The first report I heard on the news this morning was that 1991 Nobel Peace Prize winner Daw Aung San Suu Kyi was arrested– again.

Photo: 200MoreMontrealStencils

63 year old Aung San Suu Kyi has spent the past 13 years under house arrest for her activist and humanitarian efforts to oppose the military government in Burma/Myanmar, which has ruled the country since 1962.

In just two weeks, Aung San Suu Kyi was scheduled to be released from her term of house arrest, but was removed from her home earlier this week and taken to a prison after an utterly bizarre event, about which she herself appeared to have had no previous knowledge.

According to this report by the New York Times, a 53 year old American citizen swam across a lake to reach the home of the activist, spending a night on the grounds of her house. The man, who described himself as a Mormon and said he was in Burma/Myanmar working on a book about heroes, refused to leave despite Ms. Aung San Suu Kyi’s request for him to do so.

The terms of her house arrest forbid visitors, even, apparently, uninvited and unwelcome guests.

The news sent me to the library to look up this passage in Paul Monette’s book, Last Watch of the Night. I read Monette’s book about 12 years ago and it’s where I first learned of Aung San Suu Kyi. I kept this quote above my desk for years:

“The winner of last year’s Nobel Peace Prize, a woman named Daw Aung San Suu Kyi, has been under house arrest in Burma for years now. She went back to Burma to take care of her ailing mother. She was a free woman, married to an Oxford don. But her father was the founder of modern Burma, and when the generals took over they told her she wasn’t allowed to stay and care for her mother. They wanted her out, so they could continue the repression and destruction of the society without any witnesses. And she said no, she wouldn’t go.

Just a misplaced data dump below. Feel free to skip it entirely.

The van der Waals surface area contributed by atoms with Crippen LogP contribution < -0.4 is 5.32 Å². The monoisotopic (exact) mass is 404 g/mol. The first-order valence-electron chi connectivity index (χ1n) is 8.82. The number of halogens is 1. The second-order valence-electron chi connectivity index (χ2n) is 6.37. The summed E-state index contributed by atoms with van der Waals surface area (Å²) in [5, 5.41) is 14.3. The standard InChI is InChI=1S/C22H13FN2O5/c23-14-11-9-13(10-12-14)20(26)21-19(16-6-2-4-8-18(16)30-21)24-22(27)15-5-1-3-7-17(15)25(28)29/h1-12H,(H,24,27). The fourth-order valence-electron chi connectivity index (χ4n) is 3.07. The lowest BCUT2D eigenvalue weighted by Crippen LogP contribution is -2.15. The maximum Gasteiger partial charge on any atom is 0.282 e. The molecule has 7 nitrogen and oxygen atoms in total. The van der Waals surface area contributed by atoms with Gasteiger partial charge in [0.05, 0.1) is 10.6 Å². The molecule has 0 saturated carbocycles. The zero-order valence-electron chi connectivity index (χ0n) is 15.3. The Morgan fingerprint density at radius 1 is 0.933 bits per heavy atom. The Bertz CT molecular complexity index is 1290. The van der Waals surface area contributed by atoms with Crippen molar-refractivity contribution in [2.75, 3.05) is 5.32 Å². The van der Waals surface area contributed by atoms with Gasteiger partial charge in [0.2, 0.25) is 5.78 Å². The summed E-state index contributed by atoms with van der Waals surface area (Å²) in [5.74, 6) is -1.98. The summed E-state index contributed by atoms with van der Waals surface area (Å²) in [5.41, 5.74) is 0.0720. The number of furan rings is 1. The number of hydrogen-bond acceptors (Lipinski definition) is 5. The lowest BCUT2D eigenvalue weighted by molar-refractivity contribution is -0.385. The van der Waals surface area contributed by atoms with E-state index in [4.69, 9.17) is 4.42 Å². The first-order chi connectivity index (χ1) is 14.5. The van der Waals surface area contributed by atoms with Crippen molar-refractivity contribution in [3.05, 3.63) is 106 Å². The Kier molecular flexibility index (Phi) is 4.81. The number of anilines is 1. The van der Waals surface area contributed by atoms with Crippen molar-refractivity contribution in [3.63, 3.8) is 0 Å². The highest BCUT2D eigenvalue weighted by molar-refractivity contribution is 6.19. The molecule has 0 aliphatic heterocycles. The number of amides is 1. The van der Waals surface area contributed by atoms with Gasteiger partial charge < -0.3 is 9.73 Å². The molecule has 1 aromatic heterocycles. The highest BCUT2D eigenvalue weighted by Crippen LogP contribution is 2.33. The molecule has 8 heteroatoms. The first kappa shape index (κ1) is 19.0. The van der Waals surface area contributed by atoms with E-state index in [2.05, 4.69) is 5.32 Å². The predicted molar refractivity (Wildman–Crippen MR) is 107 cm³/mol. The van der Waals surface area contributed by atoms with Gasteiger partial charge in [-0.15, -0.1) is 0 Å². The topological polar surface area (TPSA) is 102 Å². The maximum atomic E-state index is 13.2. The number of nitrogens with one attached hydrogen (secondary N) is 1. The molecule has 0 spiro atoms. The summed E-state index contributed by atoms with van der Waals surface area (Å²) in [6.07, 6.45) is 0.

She’s gravely ill now from a hunger strike, and she’s told the generals that she’ll gladly leave. But she said, ‘I want all the political prisoners released, and I want to walk to the airport.’ It’s twenty miles from her prison house to the airport. And she has so rallied the spirit of her people that the generals rightly fear that the whole country would turn out to cheer her if she took that…walk. So please think about her when you think of the politics of silence.”

Community Connection:

If you’d like to learn more about Burma/Myanmar, Matador’s own writer and editor Tim Patterson, and Matador contributor and photographer Ryan Libre, visited the country last year. You can find a series of articles and photos about their experience here:

The Kachin Struggle For Freedom

Feature photo: MKMK